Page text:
A body divorced from mind.
Good Morning Floating Lotus Family,
I hope this letter finds you warm this morning, wrapped around the aroma of a hot beverage. I have a contemplation for you to play with today, so please sit and enjoy when you have time to spare x
This month I want to share with you a curious thought I’ve been having, something that’s been churning my mind. I always like to acknowledge that we are powerful, successful creatures, with great capacity for intellect and evolutionary agency. But in the West, it’s becoming increasingly obvious that we are embedded in an intellectual landscape. A dictatorship run by manomaya kosha (mental sheath), divorced from the visceral body. We are unappreciative of the annamaya kosha (physical body), and largely unaware of pranamaya kosha (energy sheath).
We’ve constructed a culture and social reality that enriches the growing mind. And we spend far more time admiring the brain over the wisdom of the body. We study, examine and pick things apart, building industries of skills and knowledge. And while this specialisation and separation of skill enables us to progress in specific interests (eg. studying what you enjoy rather than learning how to fix your plumbing), it can also delineate inner autonomy.
We don’t tend to teach people how to identify with their body or how to feel and read their own systems. Typically, we reserve anatomical information for people who have a vested interest – scholars who want to STUDY physiology and health. But a part of me wonders if this is actually helpful or just a gate-keeper against deeper unity. Would things pan out differently if we collectively campaigned to teach children about proprioception? Guiding them through embodiment and developing the inner skills to sense the rhythms and movements of the body.
From a young age we are taught how to identify with our thoughts and guided to create an inner dialogue. This inner narrative develops as we age, and eventually, becomes the ego voice or sense of ‘self’. But I wonder how much time or energy is spent on mapping the inner signals of the system. How to perceive and relate to the animal body, and to listen to the physical structure of our reality. Imagine if you could feel and understand your digestion in the same way you understood the shape of sadness. Or you could listen to and learn from the movements of your diaphragm the same way you fell in love.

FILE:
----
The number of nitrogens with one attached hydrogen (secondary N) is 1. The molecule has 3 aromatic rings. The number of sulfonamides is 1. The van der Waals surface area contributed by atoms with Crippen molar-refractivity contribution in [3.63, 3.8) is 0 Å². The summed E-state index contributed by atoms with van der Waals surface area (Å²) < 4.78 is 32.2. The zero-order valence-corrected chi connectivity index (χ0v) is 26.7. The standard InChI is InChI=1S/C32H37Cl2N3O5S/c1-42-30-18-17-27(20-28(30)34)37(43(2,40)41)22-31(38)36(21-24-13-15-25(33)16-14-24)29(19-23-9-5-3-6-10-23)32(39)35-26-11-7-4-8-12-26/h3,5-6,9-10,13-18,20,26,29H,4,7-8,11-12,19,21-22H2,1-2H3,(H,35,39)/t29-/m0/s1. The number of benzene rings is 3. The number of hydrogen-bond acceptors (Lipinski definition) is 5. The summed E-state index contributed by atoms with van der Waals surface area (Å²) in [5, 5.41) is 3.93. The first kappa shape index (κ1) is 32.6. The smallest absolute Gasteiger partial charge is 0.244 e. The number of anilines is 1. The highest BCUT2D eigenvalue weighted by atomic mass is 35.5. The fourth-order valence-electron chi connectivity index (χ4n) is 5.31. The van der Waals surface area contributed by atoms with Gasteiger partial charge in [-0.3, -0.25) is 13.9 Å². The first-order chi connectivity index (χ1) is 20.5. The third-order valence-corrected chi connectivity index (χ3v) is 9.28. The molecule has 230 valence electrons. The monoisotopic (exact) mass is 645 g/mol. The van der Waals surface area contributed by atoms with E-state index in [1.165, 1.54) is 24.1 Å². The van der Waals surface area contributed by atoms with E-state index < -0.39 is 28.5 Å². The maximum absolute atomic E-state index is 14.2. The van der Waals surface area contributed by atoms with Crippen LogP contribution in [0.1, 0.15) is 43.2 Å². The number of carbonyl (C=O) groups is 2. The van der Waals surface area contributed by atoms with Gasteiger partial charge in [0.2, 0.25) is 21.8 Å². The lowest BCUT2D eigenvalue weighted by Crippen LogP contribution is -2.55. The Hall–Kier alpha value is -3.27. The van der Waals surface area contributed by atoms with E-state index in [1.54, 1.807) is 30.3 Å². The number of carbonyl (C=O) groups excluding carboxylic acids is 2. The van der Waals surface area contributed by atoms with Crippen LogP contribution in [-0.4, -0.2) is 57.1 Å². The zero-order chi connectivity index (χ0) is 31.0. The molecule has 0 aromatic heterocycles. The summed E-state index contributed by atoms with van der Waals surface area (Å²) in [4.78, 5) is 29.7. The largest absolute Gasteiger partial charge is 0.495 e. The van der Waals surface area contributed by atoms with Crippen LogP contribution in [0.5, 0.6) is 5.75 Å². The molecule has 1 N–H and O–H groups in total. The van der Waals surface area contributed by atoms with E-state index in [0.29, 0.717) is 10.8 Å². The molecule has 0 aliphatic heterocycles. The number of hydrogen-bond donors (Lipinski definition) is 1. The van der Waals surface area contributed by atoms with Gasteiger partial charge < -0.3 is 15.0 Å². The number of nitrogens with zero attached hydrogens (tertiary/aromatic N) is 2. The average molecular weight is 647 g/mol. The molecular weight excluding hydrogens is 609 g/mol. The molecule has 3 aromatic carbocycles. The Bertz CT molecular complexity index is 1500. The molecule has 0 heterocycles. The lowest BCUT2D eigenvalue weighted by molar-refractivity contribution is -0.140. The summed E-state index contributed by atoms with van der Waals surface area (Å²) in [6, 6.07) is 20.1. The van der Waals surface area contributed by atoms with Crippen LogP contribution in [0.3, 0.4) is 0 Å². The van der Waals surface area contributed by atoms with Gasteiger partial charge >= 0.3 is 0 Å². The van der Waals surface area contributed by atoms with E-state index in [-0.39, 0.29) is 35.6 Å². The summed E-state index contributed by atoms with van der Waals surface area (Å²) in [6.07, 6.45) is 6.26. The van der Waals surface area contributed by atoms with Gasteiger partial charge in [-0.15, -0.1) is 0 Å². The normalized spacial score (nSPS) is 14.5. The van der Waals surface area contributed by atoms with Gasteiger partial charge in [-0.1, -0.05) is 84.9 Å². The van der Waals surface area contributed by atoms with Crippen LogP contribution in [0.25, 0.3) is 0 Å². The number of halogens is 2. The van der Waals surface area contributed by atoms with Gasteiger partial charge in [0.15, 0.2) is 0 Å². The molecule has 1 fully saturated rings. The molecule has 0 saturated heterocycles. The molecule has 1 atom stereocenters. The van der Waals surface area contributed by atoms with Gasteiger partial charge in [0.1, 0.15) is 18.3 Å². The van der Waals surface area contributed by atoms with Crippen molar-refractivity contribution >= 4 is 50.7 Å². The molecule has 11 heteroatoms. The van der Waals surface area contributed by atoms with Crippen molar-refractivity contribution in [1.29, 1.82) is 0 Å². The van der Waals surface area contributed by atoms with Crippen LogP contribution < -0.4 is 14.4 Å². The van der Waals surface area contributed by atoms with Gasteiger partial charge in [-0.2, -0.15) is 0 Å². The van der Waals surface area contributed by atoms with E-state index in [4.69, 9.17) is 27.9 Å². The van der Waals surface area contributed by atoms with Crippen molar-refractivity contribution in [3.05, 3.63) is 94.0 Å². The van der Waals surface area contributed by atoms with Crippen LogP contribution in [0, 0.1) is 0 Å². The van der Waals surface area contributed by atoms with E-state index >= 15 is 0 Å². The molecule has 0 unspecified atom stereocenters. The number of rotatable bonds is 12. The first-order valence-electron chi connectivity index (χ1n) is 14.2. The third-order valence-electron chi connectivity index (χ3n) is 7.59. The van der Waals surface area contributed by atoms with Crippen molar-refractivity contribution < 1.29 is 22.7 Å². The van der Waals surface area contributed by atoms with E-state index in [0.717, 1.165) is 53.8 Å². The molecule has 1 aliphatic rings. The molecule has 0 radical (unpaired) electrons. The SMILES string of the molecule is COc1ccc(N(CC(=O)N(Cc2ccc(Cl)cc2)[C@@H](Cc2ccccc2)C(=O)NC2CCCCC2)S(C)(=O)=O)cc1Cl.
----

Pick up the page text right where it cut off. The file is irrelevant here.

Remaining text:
This tragic disconnect isn’t entirely our fault but is a byproduct of Western ideology. In Western science, we have laboratized the body and caged it as something to be studied, treating it like a machine with pieces and parts. But imagine scooping water from a flowing mountain river and taking it back to camp in a bucket. Once you lift that bucket, the water ceases to be a river. It is removed from the natural rhythm of the stream. The water becomes still (and stale, if neglected), and the Tao can no longer move the water downstream. What if, by doing this, we’re excluding annamaya kosha from the culture within which it exists? And by analysing the body, like the water in the bucket, we’re viewing something removed from it’s nature? The body becomes exiled and rejected.
There is a curious parallel here from quantum mechanics that says, ‘the act of observing a subject influences the subject being observed’. And I can’t help but wonder if this applies. If by observing the body independent of the mind, are we disconnecting from the essence of our experience? Are we forging a divide and extending the distance between the observer and the subject being observed? Would it be more beneficial to consider the two entities as animals that form a pack and work together?
Perhaps we should work on softening the manomaya kosha and focus on the subtle yearnings of annamaya. Strengthening the vital signals that bind these sheaths together, giving them purpose, relationship and resolve. Can we reassemble the marriage that has been rudely interrupted and let the body be experienced again?
I like to think the distance between my knowledge and my wisdom mirrors the distance between my thoughts (mind) and instincts (body). Where knowledge can shape the evolution of your thoughts, wisdom can weave the fabric of your experience. And through your yoga practice, you sow the unique tapestry that tells the ultimate story of your life. You bond these layers of existence together and let the koshas experience each other as equals.
I would love to hear your thoughts and ideas on this, so please feel welcome to share and discuss.
With deep love and gratitude,